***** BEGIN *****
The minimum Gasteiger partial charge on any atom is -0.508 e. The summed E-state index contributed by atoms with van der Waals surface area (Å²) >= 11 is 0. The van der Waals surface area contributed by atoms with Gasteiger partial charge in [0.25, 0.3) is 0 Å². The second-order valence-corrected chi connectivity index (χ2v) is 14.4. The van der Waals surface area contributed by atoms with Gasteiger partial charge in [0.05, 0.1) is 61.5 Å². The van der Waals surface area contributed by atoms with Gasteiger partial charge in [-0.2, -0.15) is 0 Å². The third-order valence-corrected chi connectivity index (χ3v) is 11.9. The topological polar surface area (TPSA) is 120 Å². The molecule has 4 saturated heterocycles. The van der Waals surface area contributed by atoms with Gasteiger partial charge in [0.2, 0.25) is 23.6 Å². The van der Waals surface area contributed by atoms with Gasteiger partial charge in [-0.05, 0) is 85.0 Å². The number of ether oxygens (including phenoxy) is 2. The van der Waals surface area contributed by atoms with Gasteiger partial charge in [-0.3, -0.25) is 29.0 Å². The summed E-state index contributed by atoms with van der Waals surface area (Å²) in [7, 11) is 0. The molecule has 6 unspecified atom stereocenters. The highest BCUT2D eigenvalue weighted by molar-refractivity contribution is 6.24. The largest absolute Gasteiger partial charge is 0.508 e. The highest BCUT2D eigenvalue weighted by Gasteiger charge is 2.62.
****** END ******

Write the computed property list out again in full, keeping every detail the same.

The minimum Gasteiger partial charge on any atom is -0.508 e. The summed E-state index contributed by atoms with van der Waals surface area (Å²) >= 11 is 0. The van der Waals surface area contributed by atoms with Gasteiger partial charge in [0.25, 0.3) is 0 Å². The second-order valence-corrected chi connectivity index (χ2v) is 14.4. The van der Waals surface area contributed by atoms with Gasteiger partial charge in [0.05, 0.1) is 61.5 Å². The van der Waals surface area contributed by atoms with Gasteiger partial charge in [-0.2, -0.15) is 0 Å². The third-order valence-corrected chi connectivity index (χ3v) is 11.9. The topological polar surface area (TPSA) is 120 Å². The molecule has 4 saturated heterocycles. The van der Waals surface area contributed by atoms with Gasteiger partial charge in [0.2, 0.25) is 23.6 Å². The van der Waals surface area contributed by atoms with Gasteiger partial charge in [-0.05, 0) is 85.0 Å². The number of ether oxygens (including phenoxy) is 2. The van der Waals surface area contributed by atoms with Gasteiger partial charge in [-0.3, -0.25) is 29.0 Å². The summed E-state index contributed by atoms with van der Waals surface area (Å²) in [7, 11) is 0. The molecule has 6 unspecified atom stereocenters. The highest BCUT2D eigenvalue weighted by molar-refractivity contribution is 6.24. The largest absolute Gasteiger partial charge is 0.508 e. The highest BCUT2D eigenvalue weighted by Gasteiger charge is 2.62.